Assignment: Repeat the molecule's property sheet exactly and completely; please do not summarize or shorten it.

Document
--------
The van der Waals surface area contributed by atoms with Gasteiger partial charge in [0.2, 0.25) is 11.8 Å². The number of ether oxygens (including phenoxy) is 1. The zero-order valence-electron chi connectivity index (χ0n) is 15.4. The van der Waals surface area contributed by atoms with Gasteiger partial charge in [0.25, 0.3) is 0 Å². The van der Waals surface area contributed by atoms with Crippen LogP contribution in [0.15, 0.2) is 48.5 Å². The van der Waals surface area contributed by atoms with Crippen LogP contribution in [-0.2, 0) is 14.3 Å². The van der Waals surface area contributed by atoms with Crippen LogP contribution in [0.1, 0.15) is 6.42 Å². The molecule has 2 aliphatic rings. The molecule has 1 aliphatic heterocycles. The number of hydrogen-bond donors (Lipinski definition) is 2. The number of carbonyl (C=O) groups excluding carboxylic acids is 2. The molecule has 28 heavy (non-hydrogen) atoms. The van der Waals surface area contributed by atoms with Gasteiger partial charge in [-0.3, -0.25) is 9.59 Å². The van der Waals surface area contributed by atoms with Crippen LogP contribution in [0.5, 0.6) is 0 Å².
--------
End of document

The van der Waals surface area contributed by atoms with Gasteiger partial charge in [0.2, 0.25) is 11.8 Å². The number of ether oxygens (including phenoxy) is 1. The zero-order valence-electron chi connectivity index (χ0n) is 15.4. The van der Waals surface area contributed by atoms with Gasteiger partial charge in [0.25, 0.3) is 0 Å². The van der Waals surface area contributed by atoms with Crippen LogP contribution in [0.15, 0.2) is 48.5 Å². The van der Waals surface area contributed by atoms with Crippen LogP contribution in [-0.2, 0) is 14.3 Å². The van der Waals surface area contributed by atoms with Crippen LogP contribution in [0.1, 0.15) is 6.42 Å². The molecule has 2 aliphatic rings. The molecule has 1 aliphatic heterocycles. The number of hydrogen-bond donors (Lipinski definition) is 2. The number of carbonyl (C=O) groups excluding carboxylic acids is 2. The molecule has 28 heavy (non-hydrogen) atoms. The van der Waals surface area contributed by atoms with Gasteiger partial charge in [-0.3, -0.25) is 9.59 Å². The van der Waals surface area contributed by atoms with Crippen LogP contribution in [0.5, 0.6) is 0 Å².